Publisher Deep Silver, now responsible for publishing games from Sega to Europe, has confirmed a physical and digital release. However, there's no word yet on an EU release date. North America is also confirmed to have a physical and digital release.

Shin Megami Tensei IV: Apocalypse Gets First English Screenshots Wed, 25 May 2016 11:24:11 -0400 TheSmartestMoron

Fans of Shin Megami Tensei IV (SMTIV) will be thrilled to know that the website for the newest entry in the series finally has its first screenshots in English. However, if you have never played the previous game, be careful, as this article does contain some links that can potentially spoil the previous game.

The story of this particular game is explained here:

The Demons page in particular shows of many demons that are potential allies and enemies, and explaining their involvement in the previous game. The Systems page goes more into the gameplay mechanics, such as combat, recruiting demons, and many other features for those curious about what is in SMTIV Apocalypse. Fans of the previous title will be glad to know many things appear to be unchanged from the original, such as equipment changing your appearance, the Smirk system, demon recruiting and fusion, and much more. There is far more, and you check them all out by accessing the website here.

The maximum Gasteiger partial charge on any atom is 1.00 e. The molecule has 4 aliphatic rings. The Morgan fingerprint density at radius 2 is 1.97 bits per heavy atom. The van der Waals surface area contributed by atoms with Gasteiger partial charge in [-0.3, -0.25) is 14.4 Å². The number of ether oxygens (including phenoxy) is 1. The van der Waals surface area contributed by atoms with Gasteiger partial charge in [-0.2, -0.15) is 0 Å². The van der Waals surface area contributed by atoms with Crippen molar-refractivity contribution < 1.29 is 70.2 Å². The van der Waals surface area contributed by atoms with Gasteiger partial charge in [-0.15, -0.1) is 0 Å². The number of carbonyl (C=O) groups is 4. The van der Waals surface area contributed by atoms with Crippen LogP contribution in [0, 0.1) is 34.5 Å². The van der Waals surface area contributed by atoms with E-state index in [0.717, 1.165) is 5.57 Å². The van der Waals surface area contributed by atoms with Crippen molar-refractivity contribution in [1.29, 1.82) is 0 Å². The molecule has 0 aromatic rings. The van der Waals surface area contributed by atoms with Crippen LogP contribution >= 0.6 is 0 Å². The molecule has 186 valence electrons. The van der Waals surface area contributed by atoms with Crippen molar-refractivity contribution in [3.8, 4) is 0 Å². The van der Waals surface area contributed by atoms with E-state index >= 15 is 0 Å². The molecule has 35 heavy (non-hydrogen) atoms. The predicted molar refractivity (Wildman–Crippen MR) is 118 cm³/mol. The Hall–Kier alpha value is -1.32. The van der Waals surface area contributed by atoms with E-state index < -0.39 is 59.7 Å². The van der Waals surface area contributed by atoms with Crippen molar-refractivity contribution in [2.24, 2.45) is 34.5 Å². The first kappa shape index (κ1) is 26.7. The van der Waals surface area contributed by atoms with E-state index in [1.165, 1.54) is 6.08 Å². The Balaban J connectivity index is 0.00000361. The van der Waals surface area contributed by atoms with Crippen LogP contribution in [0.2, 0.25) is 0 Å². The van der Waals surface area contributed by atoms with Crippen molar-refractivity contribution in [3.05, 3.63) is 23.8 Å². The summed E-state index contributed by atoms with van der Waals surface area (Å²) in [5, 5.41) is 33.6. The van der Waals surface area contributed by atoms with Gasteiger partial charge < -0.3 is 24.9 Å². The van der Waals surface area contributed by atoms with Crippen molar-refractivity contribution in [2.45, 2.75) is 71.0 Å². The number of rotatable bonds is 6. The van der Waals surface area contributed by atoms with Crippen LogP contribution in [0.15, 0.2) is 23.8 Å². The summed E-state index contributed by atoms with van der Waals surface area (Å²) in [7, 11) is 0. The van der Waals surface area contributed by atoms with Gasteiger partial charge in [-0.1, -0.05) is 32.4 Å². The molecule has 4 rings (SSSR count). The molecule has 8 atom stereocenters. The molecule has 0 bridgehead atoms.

SMTIV was originally released in North America on July 16, 2013, developed and published by Atlus. The sequel, Apocalypse, was originally called Final before the name changed, and takes place during the events of SMTIV. SMTIV Apocalypse is set for release in North America in the summer of 2016, and currently has a pre-order date set for September 20, 2016.

ATLUS announces Shin Megami Tensei IV: Apocalypse Thu, 14 Apr 2016 09:49:41 -0400 Jeffrey Rousseau

Today, Atlus has announced that Shin Megami Tensei IV: Apocalypse will be localized for the Americas and will have a release window for Summer 2016.

Apocalypse's narrative intersects and takes place at the same time of Shin Megami Tensei IV and doesn't require you to have played that title. The game narrative stars a young hunter who finds himself killed in the crossfire as demons attack each other in post-apocalyptic Tokyo. His life is saved by swearing loyalty to Dagda, a god shrouded in mystery. Dagda then leads the protagonist on a mission opposite of both peace and utter chaos. The question then arises, who is this god and what is his endgame?

Some new features include an expanded party. Unlike the previous game, you can add another human partner to join you and your team of demons (and/or angels) in battle. Apocalypse also features expanded routes for your character's alignment and more endings.

With this announcement, JRPG fans are ready for a new demon hunting season.